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In re A.M.S.

Court of Appeals of Texas, Fourth District, San Antonio

May 22, 2019

IN THE INTEREST OF A.M.S., K.R.S., R.R.S., A.S., R.I.S., E.R.S., J.A.S., and N.M.S., Children

          From the 288th Judicial District Court, Bexar County, Texas Trial Court No. 2017PA01328 Honorable Renée Yanta, Judge Presiding [1]

          Sandee Bryan Marion, Chief Justice Rebeca C. Martinez, Justice Beth Watkins, Justice

          MEMORANDUM OPINION

          Beth Watkins, Justice.

         AFFIRMED

         Appellant father ("Father") appeals from the trial court's order terminating his parental rights. On appeal, Father contends the evidence is legally and factually insufficient to support the trial court's finding that termination is in the children's best interests. We affirm.

         Background

         The Texas Department of Family and Protective Services ("the Department") became involved with the family in 2011 based on allegations of drug use by both parents. There was repeat involvement in 2014 - based on alleged drug use by Father - and 2016 - based on alleged domestic violence by Father and claims of attempted sexual assault. With regard to all three interactions, the Department instituted Family Based Services. In 2017, one of the children, thirteen-year-old K.R.S., called 911 from a neighbor's home, asserting Father was abusing Mother. This time, the Department removed the children - eight in all - who ranged in age from infant to teenager. The Department instituted a legal case, filing a petition seeking termination in the event reunification could not be attained. The Department prepared service plans for both parents.

         Ultimately, the Department moved to terminate Father's and Mother's parental rights on numerous grounds. At the September 2018 final hearing, the trial court received three days of testimony before terminating Father's parental rights on multiple grounds and finding termination to be in the children's best interests.[2] See Tex. Fam. Code Ann. §§ 161.001(b)(1)(D), (E), (F), (O), 161.001(b)(2). Father appealed.

         Analysis

         Father does not challenge the grounds upon which his parental rights were terminated. Instead, he only challenges the legal and factual sufficiency of the evidence supporting the trial court's best interest finding. See Tex. Fam. Code § 161.001(b)(2).

         Standard of Review

         Clear and convincing evidence must support a trial court's findings under section 161.001(b)(2) of the Texas Family Code ("the Code"). See id. § 161.001(b). "Clear and convincing evidence" is "proof that will produce in the mind of the trier of fact a firm belief or conviction as to the truth of the allegations sought to be established." Id. § 101.007. Courts require this heightened standard because termination of parental rights implicates due process. In re A.B., 437 S.W.3d 498, 502 (Tex. 2015). When reviewing the legal and factual sufficiency of the evidence, we apply well-established standards of review. See Tex. Fam. Code §§ 101.007, 161.206(a); In re J.P.B., 180 S.W.3d 570, 573 (Tex. 2005) (legal sufficiency); In re H.R.M., 209 S.W.3d 105, 108 (Tex. 2006) (factual sufficiency). These standards require that we determine whether the evidence is such that the trier of fact could reasonably form a firm belief or conviction that termination is in the child's best interest. In re J.F.C., 96 S.W.3d 256, 263 (Tex. 2002).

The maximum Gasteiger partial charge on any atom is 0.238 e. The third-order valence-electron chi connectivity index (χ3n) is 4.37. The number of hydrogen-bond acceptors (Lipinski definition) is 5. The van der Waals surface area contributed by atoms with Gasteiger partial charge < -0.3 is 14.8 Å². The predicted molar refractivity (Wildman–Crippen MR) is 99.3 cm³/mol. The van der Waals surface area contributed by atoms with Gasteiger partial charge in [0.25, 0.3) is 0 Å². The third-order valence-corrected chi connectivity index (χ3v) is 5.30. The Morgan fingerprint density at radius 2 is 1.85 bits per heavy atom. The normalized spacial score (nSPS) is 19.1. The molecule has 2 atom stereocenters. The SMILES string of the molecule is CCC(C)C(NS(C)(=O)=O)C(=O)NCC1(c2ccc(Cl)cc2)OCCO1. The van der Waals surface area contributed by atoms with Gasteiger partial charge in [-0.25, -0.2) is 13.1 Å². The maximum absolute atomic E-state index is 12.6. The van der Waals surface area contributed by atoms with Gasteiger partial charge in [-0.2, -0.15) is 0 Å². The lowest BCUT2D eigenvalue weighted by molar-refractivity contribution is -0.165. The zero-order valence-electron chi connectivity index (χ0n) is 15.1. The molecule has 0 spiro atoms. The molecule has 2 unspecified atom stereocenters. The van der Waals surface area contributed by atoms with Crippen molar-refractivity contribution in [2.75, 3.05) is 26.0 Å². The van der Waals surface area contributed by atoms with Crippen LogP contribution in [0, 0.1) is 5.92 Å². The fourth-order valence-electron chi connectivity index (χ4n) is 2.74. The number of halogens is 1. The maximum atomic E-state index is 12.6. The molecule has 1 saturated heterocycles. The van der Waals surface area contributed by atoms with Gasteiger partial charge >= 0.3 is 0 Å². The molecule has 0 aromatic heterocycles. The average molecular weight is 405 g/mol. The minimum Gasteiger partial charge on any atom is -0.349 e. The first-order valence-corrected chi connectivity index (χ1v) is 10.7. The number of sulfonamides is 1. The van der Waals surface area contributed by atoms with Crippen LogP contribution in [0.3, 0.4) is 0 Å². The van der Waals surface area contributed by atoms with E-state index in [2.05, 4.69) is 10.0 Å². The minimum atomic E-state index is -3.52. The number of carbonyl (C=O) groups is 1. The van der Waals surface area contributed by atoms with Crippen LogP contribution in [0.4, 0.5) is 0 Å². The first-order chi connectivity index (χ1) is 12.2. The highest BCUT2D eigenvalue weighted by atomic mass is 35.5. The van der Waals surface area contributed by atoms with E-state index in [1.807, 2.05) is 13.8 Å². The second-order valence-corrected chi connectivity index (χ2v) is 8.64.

In conducting a sufficiency review, we may not weigh a witness's credibility because it depends on appearance and demeanor, and these are within the domain of the trier of fact. In re J.P.B., 180 S.W.3d at 573. Even when such issues are found in the appellate record, we must defer to the fact finder's reasonable resolutions. Id.

         Best Interests

         Applicable Law

         In a best interest analysis, we apply the non-exhaustive Holley factors. See Holley v. Adams, 544 S.W.2d 367, 371-72 (Tex. 1976). We recognize there is a strong presumption that keeping a child with a parent is in the child's best interest. In re R.R., 209 S.W.3d 112, 116 (Tex. 2006). However, promptly and permanently placing a child in a safe environment is also presumed to be in the child's best interest. Tex. Fam. Code § 263.307(a). Therefore, we also consider the best interest factors set forth in section 263.307(b) of the Code. Id. § 263.307(b).

         In conducting a best interest analysis, we consider direct evidence, circumstantial evidence, subjective factors, and the totality of the evidence. In re E.D., 419 S.W.3d 615, 620 (Tex. App.- San Antonio 2013, pet. denied). Additionally, a trier of fact may measure a parent's future conduct by his past conduct in determining whether termination is in the child's best interest. Id. Evidence of each Holley factor is not required before a court may find that termination is in a child's best interest. In re C.H., 89 S.W.3d 17, 27 (Tex. 2012). Moreover, in conducting our review of a trial court's best interest determination, we focus on whether termination is in the best interest of the child, not the best interest of the parent. In re D.M., 452 S.W.3d 462, 468-69 (Tex. App.-San Antonio 2014, no pet.).

         A ...


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